Meeting Community Needs with Diverse Programs and Services


Creating a space for connection and inclusion is vital to the work we have been doing within the Community Health and Chronic Disease portfolio over the past year. The loosening of COVID-19 restrictions provided an opportunity to evaluate how programs were offered in the past and to reconsider how programs could be offered moving forward.

We asked ourselves “how do we ensure that our programs are easy to access?” and considered various service delivery options, including in-person, virtual and hybrid. Feedback from community members and clients made the answer simple – all of the above! The pandemic forced us to learn how to provide quality virtual care quickly and the takeaway is that virtual care is here to stay, as it often expands access to programs and services to a greater range of clients. Needless to say, the merit of in-person appointments and groups will always remain. The in-person space allows many community members, especially in group settings, to foster a sense of safety and belonging, and to receive valued peer-to-peer support.

 Collaborative efforts with community members are imperative to ensure that our programs and services are responsive to the unique needs of the diverse populations we serve. Food insecurity is a pressing issue within our catchment area, which we aim to address through the programs offered at our Community Food Centre. Through programs such as the weekly community meal program and the Good Food Market, we provide freshly cooked nutritious meals, and affordable and accessible produce.   Additionally, we have opened our doors to our neighbours at 500 Dawes Rd, providing space for tenants to gather and host educational workshops on tenants' rights—an essential aspect of community connection and inclusion.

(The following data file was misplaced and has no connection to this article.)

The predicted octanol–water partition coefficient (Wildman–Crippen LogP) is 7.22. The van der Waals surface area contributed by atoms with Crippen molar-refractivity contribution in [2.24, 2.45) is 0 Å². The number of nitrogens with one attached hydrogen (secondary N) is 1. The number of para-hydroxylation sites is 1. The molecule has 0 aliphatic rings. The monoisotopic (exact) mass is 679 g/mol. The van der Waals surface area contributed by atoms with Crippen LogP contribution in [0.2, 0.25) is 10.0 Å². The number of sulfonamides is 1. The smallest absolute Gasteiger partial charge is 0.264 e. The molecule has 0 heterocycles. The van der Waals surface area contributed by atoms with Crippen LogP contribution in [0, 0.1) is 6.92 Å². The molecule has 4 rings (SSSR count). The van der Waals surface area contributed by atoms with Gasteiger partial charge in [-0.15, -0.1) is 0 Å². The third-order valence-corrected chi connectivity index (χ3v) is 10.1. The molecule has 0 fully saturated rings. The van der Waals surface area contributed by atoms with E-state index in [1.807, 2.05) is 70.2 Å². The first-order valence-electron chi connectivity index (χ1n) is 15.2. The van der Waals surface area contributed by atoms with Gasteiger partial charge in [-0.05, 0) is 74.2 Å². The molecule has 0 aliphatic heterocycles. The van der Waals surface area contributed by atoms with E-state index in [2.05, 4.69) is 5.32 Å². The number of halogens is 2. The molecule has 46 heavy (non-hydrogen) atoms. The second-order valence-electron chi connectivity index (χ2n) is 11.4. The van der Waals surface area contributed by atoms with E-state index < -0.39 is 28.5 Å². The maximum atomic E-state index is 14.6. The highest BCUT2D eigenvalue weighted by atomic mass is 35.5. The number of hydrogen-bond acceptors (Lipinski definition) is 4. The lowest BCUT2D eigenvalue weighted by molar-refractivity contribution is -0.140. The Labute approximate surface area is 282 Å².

Our Senior Active Living Centres are a testament to our commitment to inclusivity and accessibility. Recognizing the diversity of our senior population, we have established four different language advisory committees (Tamil, Bengali, Chinese and English) that meet regularly to discuss and recommend changes to better meet our clients' needs. In response to their feedback, we recently installed grab bars in all washrooms and replaced old chairlifts, ensuring that our facilities are safe and accessible for all.

Over the past year we have increased access to services by embedding chronic disease programs and services within priority neighbourhoods in our catchment area. Consultation with community agencies and data analysis are crucial to identify areas with the greatest need, such as Taylor Massey and Oakridge neighbourhoods. We recognize that we cannot achieve significant change in these areas alone. It is with support from internal programs, collaborative partners and the voices of our community members that we are able to make our programs and services accessible, and achieve a greater impact.

This year, South Riverdale Community Health Centre (SRCHC) partnered with Diabetes Action Canada (DAC) to become their first official Knowledge User partner. This partnership will allow SRCHC access to resources within the DAC network, to inform policies related to provincial-level diabetes eye screening and limb preservation work, and advance diabetes management and care for our clients. This will build upon our existing Diabetes Eye Screening Program, which is currently the top-performing tele-ophthalmology program in the province based on recent fiscal numbers screened and total numbers screened since the programs started.